Tuesday, September 25, 2007

44. Sightseeing Spot Review: Ome

Located 70 km west of Tokyo, on the upper reaches of the Tama River, the town of Ome is virtually unheard of by foreigners in Japan. Most people in Tokyo only stop in Ome to change trains on their way to the popular Okutama area. This is a mistake, as Ome is also a great sightseeing spot!

According to legend, in the year 900, a prince fled to the district of Ome with the aid of a plum tree cane. The cane took root, and the fruit on the tree it became always stayed blue. So, the area was named 'Ome' which means 'blue Japanese apricot'. There is a famous plum tree garden, 'Yoshino Baigo', which is best visited from the end of February to the middle of March when the blossoms are in full bloom. I have not visited this garden, but I hope to in the future.
More interesting to me was the area just around Ome Station. The main street is lined with homes and businesses dating back to the early Showa Era. Many are decorated with huge paintings of movie posters from that time. Most advertise Japanese movies, but there are also Japanese ads for 'Bonnie and Clyde', 'Tarzan Returns', and more.
There are three wonderful 'mini' museums also on the main street. One is dedicated to the artist who painted the murals and was also the creator of a some famous animation characters. Right next door is a 'retro' museum full of daily goods from the Meiji era - kids toys, drink bottles, matchbooks, toiletries,... the list goes on and on. It was like stepping back in time, especially for my Japanese husband. He was so excited, "Ooh, I used to drink that, I had that toy,...".
The third museum, 'Retro Diorama World' was the best. It was a very small museum showcasing the handmade dioramas of the artist, Takaki Yamamoto. Depicting scenes from the Meiji Era, they were absolutely incredible. Check this website to get a look at some of his work: http://www.hiyori-geta.com/ The museum is open from 10:00 - 17:00, closed on Mondays. The entrance fee is 200 yen.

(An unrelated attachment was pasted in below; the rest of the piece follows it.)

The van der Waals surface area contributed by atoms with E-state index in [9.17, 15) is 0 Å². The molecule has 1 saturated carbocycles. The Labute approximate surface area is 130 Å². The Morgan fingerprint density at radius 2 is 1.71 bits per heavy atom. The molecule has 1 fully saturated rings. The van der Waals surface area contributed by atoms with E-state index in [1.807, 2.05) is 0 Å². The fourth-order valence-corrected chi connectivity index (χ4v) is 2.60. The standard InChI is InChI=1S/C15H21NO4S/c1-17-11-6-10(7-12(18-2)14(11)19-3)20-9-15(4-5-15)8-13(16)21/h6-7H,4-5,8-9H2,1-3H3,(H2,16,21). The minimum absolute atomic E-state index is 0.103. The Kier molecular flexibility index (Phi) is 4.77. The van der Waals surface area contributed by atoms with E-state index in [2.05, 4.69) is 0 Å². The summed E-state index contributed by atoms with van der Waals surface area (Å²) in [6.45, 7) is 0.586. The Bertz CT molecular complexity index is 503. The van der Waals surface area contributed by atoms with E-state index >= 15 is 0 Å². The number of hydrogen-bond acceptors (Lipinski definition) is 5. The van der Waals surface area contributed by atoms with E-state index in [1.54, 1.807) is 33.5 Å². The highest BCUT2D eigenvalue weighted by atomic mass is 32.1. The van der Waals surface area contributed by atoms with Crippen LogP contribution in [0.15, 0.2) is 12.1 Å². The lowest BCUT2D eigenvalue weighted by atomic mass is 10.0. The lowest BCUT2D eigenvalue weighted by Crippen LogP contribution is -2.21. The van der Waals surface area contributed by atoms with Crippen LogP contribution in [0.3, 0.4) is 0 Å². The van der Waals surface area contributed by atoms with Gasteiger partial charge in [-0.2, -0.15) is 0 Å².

Also on the main street is a small shrine which happened to be holding a small crafts fair the day I visited. Also nearby, there is a small glass art gallery, a temple, and a railroad park with model train sets as well as old steam locomotives and carriages.
Nothing is in English in this town and you will probably be the only foreign tourists there. But, everything can be enjoyed without translations. I plan on going back when the weather is cooler. A tourist information desk hands out hand drawn maps that are easy to follow without being able to read. I'd like to try the walking courses they recommend.

Getting there: Take the JR Chuo Line from Shinjuku, it takes exactly one hour if you get on one of the express trains that does not end in Tachikawa.

Japanese only website: http://www.city.ome.tokyo.jp/

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